Terminally ill patients are kept waiting for benefits

Madeleine Moon, MP
Madeleine Moon, MP
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Local campaigners are joining the fight calling for a change in the law to give people with terminal illnesses easier access to benefits.

Members of the Motor Neurone Disease (MND) Association’s South Lancashire Branch covering Wigan, Warrington, Leigh and St Helens, are among thousands affected by the terminal illness calling on the Government to support Madeleine Moon MP’s private members bill through Parliament at its second reading next week.

Under the Special Rules for Terminal Illness (SRTI) people’s application for disability benefits can be fast-tracked if their GP, consultant or specialist nurse completes a form confirming there is a ‘reasonable expectation of death within six months’. MND is a rapidly progressing disease which attacks the nerves that control movement so muscles no longer work.

People are left unable to move, talk, eat and eventually breath. It is a complex condition and it is almost impossible to give such a precise life expectancy.

In a recent survey by the MND Association only three per cent of GPs in the North West said ‘the patient’s condition always makes it clear whether they should sign the SRTI form’.

That leaves many patients having to apply for benefits such as Personal Independence Payments and Universal Credit under the standard systems, involving long forms, face-to-face assessments, conversations in a Job Centre about work related activities and long delays in accessing benefits.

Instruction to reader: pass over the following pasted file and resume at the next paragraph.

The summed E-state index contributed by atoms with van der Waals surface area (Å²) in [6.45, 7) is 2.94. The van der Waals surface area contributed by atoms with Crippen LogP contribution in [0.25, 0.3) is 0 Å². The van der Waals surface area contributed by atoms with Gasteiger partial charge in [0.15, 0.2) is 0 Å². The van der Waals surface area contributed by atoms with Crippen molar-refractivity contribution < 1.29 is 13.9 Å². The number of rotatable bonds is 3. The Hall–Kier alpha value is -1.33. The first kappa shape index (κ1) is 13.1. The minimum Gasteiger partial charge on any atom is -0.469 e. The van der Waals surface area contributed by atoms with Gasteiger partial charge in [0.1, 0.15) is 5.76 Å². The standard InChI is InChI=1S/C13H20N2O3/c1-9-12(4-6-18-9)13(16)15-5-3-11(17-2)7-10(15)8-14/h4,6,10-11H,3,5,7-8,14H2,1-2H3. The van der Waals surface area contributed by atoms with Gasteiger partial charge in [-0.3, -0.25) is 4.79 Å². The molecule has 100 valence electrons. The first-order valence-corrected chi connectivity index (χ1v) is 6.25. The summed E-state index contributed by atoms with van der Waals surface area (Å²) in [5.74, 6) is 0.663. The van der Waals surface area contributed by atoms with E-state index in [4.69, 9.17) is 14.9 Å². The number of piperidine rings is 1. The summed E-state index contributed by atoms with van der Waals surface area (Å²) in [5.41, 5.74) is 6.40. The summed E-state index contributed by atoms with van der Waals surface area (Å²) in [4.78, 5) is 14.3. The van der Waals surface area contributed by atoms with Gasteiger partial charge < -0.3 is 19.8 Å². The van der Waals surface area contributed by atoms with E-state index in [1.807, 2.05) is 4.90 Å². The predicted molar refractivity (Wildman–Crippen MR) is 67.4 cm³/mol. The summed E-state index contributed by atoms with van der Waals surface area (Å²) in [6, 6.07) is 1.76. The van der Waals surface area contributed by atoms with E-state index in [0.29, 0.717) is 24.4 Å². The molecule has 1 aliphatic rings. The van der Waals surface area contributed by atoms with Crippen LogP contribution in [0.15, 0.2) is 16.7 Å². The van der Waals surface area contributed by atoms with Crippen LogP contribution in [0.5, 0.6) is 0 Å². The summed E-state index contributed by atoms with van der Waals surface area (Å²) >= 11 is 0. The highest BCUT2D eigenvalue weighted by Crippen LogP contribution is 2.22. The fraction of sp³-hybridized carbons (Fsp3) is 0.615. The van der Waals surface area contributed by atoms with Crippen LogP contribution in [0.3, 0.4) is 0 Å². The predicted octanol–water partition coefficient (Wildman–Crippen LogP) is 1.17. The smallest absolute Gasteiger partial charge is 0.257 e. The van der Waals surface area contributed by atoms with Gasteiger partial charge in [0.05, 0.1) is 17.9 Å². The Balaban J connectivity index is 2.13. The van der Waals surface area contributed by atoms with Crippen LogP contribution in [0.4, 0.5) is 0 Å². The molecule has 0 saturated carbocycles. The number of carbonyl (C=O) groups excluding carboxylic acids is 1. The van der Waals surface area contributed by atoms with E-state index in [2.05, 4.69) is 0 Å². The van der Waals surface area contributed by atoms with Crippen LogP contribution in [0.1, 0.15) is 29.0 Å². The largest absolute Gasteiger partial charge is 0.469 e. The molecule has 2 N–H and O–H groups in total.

The MND Association has joined forces with Marie Curie to call for the Government to scrap the ‘six months’ rule, bringing England, Wales and Northern Ireland into line with a recent change in Scotland.

It would remove the requirement for healthcare professionals to pinpoint a timeframe and instead simply need them to confirm the patient was terminally ill.

A local spokesperson said: “A diagnosis of MND is devastating and it is shocking that people are then having to fill in long forms, go through face-to-face assessments and still wait an unacceptable amount of time before receiving benefits. For many that money is required to help them not only cover day-to-day expenses but also to access the care they desperately need as their condition deteriorates.

“The Government should be making things as easy as possible for people with MND and those close to them.

“This is a small thing they could do which would make a big difference to people right now. We have been lobbying our local MPs across our area to attend the second reading on November 23rd and see the bill pushed through Parliament.”

For more information about MND and the MND Association please click here